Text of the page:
Goldstone, R. L. (1999). Similarity. in R.A. Wilson & F. C. Keil (eds.) MIT encylopedia of the cognitive sciences.(pp. 763-765).Cambridge, MA: MIT Press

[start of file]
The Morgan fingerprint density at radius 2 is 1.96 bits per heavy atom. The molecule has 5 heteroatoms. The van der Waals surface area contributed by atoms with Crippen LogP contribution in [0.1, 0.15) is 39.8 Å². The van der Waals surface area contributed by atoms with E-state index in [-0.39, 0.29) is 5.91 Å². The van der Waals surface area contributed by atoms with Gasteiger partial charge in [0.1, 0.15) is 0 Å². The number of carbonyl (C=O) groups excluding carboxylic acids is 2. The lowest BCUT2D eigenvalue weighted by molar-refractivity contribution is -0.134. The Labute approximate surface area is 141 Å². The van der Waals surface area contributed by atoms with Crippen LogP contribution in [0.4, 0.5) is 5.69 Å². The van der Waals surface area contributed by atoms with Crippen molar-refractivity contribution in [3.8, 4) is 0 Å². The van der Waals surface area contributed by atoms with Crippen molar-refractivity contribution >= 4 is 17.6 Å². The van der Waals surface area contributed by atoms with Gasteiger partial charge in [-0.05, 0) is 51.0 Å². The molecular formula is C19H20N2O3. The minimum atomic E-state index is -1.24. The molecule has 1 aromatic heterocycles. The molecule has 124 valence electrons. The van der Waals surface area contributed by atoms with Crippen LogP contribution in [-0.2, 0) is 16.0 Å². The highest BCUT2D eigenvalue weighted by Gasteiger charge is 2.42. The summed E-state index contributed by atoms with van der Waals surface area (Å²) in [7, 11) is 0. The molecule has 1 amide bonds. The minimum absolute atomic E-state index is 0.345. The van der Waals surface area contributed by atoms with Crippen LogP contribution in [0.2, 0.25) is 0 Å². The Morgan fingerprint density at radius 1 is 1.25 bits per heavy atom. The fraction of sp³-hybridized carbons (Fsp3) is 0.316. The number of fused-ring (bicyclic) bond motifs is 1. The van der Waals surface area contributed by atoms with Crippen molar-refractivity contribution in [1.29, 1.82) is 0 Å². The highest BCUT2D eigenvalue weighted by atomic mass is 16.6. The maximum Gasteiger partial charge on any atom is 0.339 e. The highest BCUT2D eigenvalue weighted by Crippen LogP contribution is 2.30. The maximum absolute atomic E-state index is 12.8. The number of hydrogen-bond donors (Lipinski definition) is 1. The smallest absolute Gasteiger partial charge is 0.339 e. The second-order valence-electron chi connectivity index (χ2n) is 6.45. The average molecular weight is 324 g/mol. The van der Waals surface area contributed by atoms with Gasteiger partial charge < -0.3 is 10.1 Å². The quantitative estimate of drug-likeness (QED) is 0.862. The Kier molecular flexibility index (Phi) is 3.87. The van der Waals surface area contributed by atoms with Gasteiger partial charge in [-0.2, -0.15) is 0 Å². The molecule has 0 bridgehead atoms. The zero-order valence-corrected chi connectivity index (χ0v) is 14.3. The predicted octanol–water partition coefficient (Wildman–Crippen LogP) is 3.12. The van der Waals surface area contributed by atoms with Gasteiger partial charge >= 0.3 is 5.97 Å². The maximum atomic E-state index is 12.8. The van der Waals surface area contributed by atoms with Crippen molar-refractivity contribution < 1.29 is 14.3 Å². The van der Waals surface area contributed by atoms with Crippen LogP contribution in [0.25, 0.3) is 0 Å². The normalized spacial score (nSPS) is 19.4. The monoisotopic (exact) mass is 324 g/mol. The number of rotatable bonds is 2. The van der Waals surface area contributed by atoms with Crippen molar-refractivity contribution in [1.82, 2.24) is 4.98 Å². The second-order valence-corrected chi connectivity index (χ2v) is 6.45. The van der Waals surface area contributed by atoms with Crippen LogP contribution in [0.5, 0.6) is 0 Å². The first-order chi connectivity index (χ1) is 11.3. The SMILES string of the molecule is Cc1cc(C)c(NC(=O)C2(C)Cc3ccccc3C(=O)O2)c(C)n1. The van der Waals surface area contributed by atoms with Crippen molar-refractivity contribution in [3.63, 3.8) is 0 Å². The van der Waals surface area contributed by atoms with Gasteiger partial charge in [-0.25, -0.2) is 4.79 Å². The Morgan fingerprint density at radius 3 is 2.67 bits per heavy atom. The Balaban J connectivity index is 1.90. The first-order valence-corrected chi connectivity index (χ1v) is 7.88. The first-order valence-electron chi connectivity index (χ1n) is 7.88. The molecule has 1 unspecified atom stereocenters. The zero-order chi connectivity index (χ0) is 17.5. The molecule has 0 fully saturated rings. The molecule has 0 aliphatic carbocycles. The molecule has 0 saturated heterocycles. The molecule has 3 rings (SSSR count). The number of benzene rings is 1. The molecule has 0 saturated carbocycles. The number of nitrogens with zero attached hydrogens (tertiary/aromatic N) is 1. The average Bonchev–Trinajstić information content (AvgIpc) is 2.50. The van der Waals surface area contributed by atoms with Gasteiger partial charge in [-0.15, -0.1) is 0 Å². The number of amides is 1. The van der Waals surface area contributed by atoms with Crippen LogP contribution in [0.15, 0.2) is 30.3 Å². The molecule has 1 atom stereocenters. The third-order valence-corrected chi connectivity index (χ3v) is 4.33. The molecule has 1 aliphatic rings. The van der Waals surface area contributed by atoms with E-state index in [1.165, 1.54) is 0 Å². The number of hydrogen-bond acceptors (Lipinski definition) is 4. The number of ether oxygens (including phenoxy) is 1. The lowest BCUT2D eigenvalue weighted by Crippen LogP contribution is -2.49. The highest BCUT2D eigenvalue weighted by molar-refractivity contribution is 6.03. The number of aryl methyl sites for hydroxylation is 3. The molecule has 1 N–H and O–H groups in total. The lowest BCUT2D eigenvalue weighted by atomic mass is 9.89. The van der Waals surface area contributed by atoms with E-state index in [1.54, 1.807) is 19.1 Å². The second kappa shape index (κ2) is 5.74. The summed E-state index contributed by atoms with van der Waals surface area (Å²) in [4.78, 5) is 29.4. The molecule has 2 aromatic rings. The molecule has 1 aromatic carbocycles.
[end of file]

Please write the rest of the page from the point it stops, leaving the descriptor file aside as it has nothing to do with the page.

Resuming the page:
An ability to assess similarity lies close to the core of cognition. In the time-honored tradition of legitimizing fields of psychology by citing William James, `This sense of Sameness is the very keel and backbone of our thinking` (James, 1890/1950; p. 459). Similarity plays an indispensable foundational role in theories of cognition. People`s success in problem solving depends on the similarity of previously solved problems to current problems. Categorization depends on the similarity of objects to be categorized to category members. Memory retrieval depends on the similarity of retrieval cues to stored memories. Inductive reasoning is based on the principle that if an event is similar to a previous event, then similar outcomes are predicted. An understanding of these cognitive processes requires that we understand how humans assess similarity. Four major psychological models of similarity are: geometric, featural, alignment-based, and transformational.